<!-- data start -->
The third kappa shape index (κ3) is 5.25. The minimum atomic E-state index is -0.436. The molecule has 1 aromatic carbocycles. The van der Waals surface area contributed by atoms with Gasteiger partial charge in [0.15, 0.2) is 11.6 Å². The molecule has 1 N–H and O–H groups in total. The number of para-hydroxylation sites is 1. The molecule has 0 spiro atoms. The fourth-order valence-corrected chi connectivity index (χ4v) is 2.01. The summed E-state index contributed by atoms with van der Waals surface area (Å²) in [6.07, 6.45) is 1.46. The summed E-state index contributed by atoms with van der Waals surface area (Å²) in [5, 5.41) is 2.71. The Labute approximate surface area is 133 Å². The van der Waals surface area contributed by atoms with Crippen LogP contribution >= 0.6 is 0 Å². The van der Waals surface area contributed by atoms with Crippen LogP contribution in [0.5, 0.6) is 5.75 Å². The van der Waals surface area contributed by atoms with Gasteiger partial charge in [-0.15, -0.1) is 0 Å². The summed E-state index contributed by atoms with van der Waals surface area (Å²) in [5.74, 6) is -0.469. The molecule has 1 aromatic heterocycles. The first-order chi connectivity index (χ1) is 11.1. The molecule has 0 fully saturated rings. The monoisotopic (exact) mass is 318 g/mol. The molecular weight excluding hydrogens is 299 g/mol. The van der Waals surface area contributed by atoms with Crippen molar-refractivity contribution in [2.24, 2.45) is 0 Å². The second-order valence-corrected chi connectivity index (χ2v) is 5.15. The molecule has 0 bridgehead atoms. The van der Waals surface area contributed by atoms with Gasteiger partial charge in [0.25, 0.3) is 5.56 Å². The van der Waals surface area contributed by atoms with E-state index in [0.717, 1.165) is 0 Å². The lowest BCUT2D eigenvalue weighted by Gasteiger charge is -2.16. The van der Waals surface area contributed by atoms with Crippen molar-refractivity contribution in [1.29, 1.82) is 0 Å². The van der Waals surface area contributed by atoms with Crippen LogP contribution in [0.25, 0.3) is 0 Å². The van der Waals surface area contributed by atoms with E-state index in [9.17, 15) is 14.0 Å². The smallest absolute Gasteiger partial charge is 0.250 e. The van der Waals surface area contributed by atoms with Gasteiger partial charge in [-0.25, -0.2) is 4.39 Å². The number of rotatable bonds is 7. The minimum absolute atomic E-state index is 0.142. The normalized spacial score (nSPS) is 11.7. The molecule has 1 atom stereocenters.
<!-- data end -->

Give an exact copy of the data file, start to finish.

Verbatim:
The third kappa shape index (κ3) is 5.25. The minimum atomic E-state index is -0.436. The molecule has 1 aromatic carbocycles. The van der Waals surface area contributed by atoms with Gasteiger partial charge in [0.15, 0.2) is 11.6 Å². The molecule has 1 N–H and O–H groups in total. The number of para-hydroxylation sites is 1. The molecule has 0 spiro atoms. The fourth-order valence-corrected chi connectivity index (χ4v) is 2.01. The summed E-state index contributed by atoms with van der Waals surface area (Å²) in [6.07, 6.45) is 1.46. The summed E-state index contributed by atoms with van der Waals surface area (Å²) in [5, 5.41) is 2.71. The Labute approximate surface area is 133 Å². The van der Waals surface area contributed by atoms with Crippen LogP contribution >= 0.6 is 0 Å². The van der Waals surface area contributed by atoms with Crippen LogP contribution in [0.5, 0.6) is 5.75 Å². The van der Waals surface area contributed by atoms with Gasteiger partial charge in [-0.15, -0.1) is 0 Å². The summed E-state index contributed by atoms with van der Waals surface area (Å²) in [5.74, 6) is -0.469. The molecule has 1 aromatic heterocycles. The first-order chi connectivity index (χ1) is 11.1. The molecule has 0 fully saturated rings. The monoisotopic (exact) mass is 318 g/mol. The molecular weight excluding hydrogens is 299 g/mol. The van der Waals surface area contributed by atoms with Crippen molar-refractivity contribution in [2.24, 2.45) is 0 Å². The second-order valence-corrected chi connectivity index (χ2v) is 5.15. The molecule has 0 bridgehead atoms. The van der Waals surface area contributed by atoms with Gasteiger partial charge in [0.25, 0.3) is 5.56 Å². The van der Waals surface area contributed by atoms with E-state index in [0.717, 1.165) is 0 Å². The lowest BCUT2D eigenvalue weighted by Gasteiger charge is -2.16. The van der Waals surface area contributed by atoms with Crippen molar-refractivity contribution in [1.29, 1.82) is 0 Å². The van der Waals surface area contributed by atoms with Crippen LogP contribution in [0.25, 0.3) is 0 Å². The van der Waals surface area contributed by atoms with E-state index in [9.17, 15) is 14.0 Å². The smallest absolute Gasteiger partial charge is 0.250 e. The van der Waals surface area contributed by atoms with Gasteiger partial charge in [-0.25, -0.2) is 4.39 Å². The number of rotatable bonds is 7. The minimum absolute atomic E-state index is 0.142. The normalized spacial score (nSPS) is 11.7. The molecule has 1 atom stereocenters.